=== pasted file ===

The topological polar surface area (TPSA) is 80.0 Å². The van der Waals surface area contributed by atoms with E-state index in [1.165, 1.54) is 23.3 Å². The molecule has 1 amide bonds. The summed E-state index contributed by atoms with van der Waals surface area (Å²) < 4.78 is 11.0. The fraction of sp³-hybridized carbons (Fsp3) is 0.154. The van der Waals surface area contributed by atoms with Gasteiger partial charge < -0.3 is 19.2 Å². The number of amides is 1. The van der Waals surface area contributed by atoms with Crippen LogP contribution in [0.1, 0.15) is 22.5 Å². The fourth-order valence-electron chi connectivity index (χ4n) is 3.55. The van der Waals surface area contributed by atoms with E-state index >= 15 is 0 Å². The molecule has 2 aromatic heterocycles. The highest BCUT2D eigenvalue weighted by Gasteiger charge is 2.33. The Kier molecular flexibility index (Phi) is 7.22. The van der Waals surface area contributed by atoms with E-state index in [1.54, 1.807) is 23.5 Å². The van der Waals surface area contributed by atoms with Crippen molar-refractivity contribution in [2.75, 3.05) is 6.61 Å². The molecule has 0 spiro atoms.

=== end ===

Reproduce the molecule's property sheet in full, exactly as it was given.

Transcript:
The topological polar surface area (TPSA) is 80.0 Å². The van der Waals surface area contributed by atoms with E-state index in [1.165, 1.54) is 23.3 Å². The molecule has 1 amide bonds. The summed E-state index contributed by atoms with van der Waals surface area (Å²) < 4.78 is 11.0. The fraction of sp³-hybridized carbons (Fsp3) is 0.154. The van der Waals surface area contributed by atoms with Gasteiger partial charge < -0.3 is 19.2 Å². The number of amides is 1. The van der Waals surface area contributed by atoms with Crippen LogP contribution in [0.1, 0.15) is 22.5 Å². The fourth-order valence-electron chi connectivity index (χ4n) is 3.55. The van der Waals surface area contributed by atoms with E-state index >= 15 is 0 Å². The molecule has 2 aromatic heterocycles. The highest BCUT2D eigenvalue weighted by Gasteiger charge is 2.33. The Kier molecular flexibility index (Phi) is 7.22. The van der Waals surface area contributed by atoms with E-state index in [1.54, 1.807) is 23.5 Å². The van der Waals surface area contributed by atoms with Crippen molar-refractivity contribution in [2.75, 3.05) is 6.61 Å². The molecule has 0 spiro atoms.